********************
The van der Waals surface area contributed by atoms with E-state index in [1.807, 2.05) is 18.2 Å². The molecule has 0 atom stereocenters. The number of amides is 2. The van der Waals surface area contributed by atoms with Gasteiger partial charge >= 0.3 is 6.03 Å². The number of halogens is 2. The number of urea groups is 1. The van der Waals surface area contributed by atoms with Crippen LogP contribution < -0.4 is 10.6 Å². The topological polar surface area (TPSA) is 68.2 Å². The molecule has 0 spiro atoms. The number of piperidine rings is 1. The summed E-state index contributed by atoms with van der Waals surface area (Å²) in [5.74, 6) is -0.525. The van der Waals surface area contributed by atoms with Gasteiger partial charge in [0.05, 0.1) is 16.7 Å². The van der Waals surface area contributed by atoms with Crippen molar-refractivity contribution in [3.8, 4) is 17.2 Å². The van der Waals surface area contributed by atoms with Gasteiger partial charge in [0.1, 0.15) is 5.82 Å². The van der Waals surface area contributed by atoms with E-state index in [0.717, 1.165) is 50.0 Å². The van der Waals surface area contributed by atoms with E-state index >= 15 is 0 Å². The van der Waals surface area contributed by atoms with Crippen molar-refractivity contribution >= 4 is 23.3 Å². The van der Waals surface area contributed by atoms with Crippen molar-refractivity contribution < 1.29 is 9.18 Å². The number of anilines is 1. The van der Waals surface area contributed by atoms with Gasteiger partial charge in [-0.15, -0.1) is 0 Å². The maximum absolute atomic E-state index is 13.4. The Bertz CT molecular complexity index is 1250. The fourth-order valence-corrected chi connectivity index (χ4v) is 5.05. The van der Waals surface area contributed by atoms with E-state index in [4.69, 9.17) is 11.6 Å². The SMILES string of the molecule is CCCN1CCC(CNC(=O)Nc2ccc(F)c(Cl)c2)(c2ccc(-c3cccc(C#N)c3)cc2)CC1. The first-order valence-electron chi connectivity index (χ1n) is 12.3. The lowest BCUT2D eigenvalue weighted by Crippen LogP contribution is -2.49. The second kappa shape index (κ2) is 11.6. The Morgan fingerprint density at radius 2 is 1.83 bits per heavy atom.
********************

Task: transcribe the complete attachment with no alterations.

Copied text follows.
The van der Waals surface area contributed by atoms with E-state index in [1.807, 2.05) is 18.2 Å². The molecule has 0 atom stereocenters. The number of amides is 2. The van der Waals surface area contributed by atoms with Gasteiger partial charge >= 0.3 is 6.03 Å². The number of halogens is 2. The number of urea groups is 1. The van der Waals surface area contributed by atoms with Crippen LogP contribution < -0.4 is 10.6 Å². The topological polar surface area (TPSA) is 68.2 Å². The molecule has 0 spiro atoms. The number of piperidine rings is 1. The summed E-state index contributed by atoms with van der Waals surface area (Å²) in [5.74, 6) is -0.525. The van der Waals surface area contributed by atoms with Gasteiger partial charge in [0.05, 0.1) is 16.7 Å². The van der Waals surface area contributed by atoms with Crippen molar-refractivity contribution in [3.8, 4) is 17.2 Å². The van der Waals surface area contributed by atoms with Gasteiger partial charge in [0.1, 0.15) is 5.82 Å². The van der Waals surface area contributed by atoms with E-state index in [0.717, 1.165) is 50.0 Å². The van der Waals surface area contributed by atoms with E-state index >= 15 is 0 Å². The van der Waals surface area contributed by atoms with Crippen molar-refractivity contribution >= 4 is 23.3 Å². The van der Waals surface area contributed by atoms with Crippen molar-refractivity contribution < 1.29 is 9.18 Å². The number of anilines is 1. The van der Waals surface area contributed by atoms with Gasteiger partial charge in [-0.15, -0.1) is 0 Å². The maximum absolute atomic E-state index is 13.4. The Bertz CT molecular complexity index is 1250. The fourth-order valence-corrected chi connectivity index (χ4v) is 5.05. The van der Waals surface area contributed by atoms with E-state index in [4.69, 9.17) is 11.6 Å². The SMILES string of the molecule is CCCN1CCC(CNC(=O)Nc2ccc(F)c(Cl)c2)(c2ccc(-c3cccc(C#N)c3)cc2)CC1. The first-order valence-electron chi connectivity index (χ1n) is 12.3. The lowest BCUT2D eigenvalue weighted by Crippen LogP contribution is -2.49. The second kappa shape index (κ2) is 11.6. The Morgan fingerprint density at radius 2 is 1.83 bits per heavy atom.